Feudalism in Ancient Armenia

Here are the opening lines of H. Manandian's book, Feudalism in Ancient Armenia (1934):

Historical studies, as it is known, has long considered feudalism to be a particular and distinct system unique to medieval Western Europe. Yet in the 18th century, the English scholar Gibbon, in his renowned work The Decline and Fall of the Roman Empire, expressed the opinion that social organization during the time of Arsacid rule in Iran were of a feudal nature.

The same view was further substantiated by the French orientalist Saint-Martin in a report he read at the Académie de Paris in 1821.

“If we compare,” says Saint-Martin, “12th century Europe with the monarchy that the Arsacids had founded three centuries before Christ in Asia, we find similar customs and [social] classes, and dignitaries with the same titles: marquis’, barons, aspets and common soldiers. Here, too, a number of people had all the rights to freedom, while most people were completely deprived of those rights.” According to Saint-Martin, neither Europe nor the Parthians invented feudalism, but it emerged from the military captures of extensive lands, and the subsequent division of those lands among the army.”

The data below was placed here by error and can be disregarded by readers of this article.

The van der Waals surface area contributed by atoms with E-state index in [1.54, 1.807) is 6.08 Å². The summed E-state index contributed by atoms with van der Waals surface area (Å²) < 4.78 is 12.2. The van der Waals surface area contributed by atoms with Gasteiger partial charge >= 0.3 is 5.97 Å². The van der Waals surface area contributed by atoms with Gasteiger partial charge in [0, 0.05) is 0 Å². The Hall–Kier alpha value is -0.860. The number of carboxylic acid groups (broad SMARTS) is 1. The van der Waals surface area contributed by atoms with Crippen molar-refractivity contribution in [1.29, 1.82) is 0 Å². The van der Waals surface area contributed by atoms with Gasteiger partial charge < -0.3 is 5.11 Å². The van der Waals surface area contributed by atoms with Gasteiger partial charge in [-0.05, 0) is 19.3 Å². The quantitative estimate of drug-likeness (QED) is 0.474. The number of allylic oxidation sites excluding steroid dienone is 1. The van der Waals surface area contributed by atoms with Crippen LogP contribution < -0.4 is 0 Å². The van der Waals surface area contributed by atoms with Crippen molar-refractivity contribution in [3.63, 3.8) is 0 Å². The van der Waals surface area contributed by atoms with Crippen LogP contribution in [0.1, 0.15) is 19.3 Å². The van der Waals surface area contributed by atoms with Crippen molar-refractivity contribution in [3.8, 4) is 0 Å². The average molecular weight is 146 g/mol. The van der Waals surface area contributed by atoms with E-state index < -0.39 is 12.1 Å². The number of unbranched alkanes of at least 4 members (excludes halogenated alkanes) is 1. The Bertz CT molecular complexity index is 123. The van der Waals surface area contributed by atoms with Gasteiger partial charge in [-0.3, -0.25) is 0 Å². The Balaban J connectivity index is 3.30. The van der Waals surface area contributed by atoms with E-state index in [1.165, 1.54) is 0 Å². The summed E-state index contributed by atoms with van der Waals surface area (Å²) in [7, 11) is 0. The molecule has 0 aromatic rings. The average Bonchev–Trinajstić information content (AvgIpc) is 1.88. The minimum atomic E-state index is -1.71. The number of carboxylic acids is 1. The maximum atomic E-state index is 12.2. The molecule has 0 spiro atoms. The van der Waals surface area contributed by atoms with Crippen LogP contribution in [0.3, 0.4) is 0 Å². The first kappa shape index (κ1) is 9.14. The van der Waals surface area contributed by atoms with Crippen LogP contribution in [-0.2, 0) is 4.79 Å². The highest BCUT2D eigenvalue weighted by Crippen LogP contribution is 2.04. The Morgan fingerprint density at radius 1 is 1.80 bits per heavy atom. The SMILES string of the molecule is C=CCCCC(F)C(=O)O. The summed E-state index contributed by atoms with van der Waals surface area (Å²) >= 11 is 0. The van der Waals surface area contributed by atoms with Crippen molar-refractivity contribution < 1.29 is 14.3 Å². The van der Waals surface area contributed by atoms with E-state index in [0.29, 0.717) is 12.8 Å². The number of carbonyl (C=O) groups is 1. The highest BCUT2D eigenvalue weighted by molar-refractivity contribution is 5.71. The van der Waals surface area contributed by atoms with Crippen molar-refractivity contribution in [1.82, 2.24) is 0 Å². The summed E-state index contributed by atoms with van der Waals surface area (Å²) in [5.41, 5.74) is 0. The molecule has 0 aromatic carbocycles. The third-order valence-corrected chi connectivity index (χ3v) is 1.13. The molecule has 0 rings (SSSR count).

“The ranks,” he says, “were distributed here in the same way as ranks were distributed among soldiers. That organization [of feudalism], therefore, was the inevitable consequence of military rule or conquest. The Arsacids were, of course, not the inventors of this form of governance, for they were not the first conquerors of Asia.”

Saint-Martin’s last assertion, which concerns the origin of feudalism, is now, of course, unacceptable. However, his other assertion that a feudal form of governance was also characteristic of the Parthian Arsacid kingdom is a most accurate conjecture, as was later established through scrupulous examination…

A PDF of the book can be accessed here (in Armenian).


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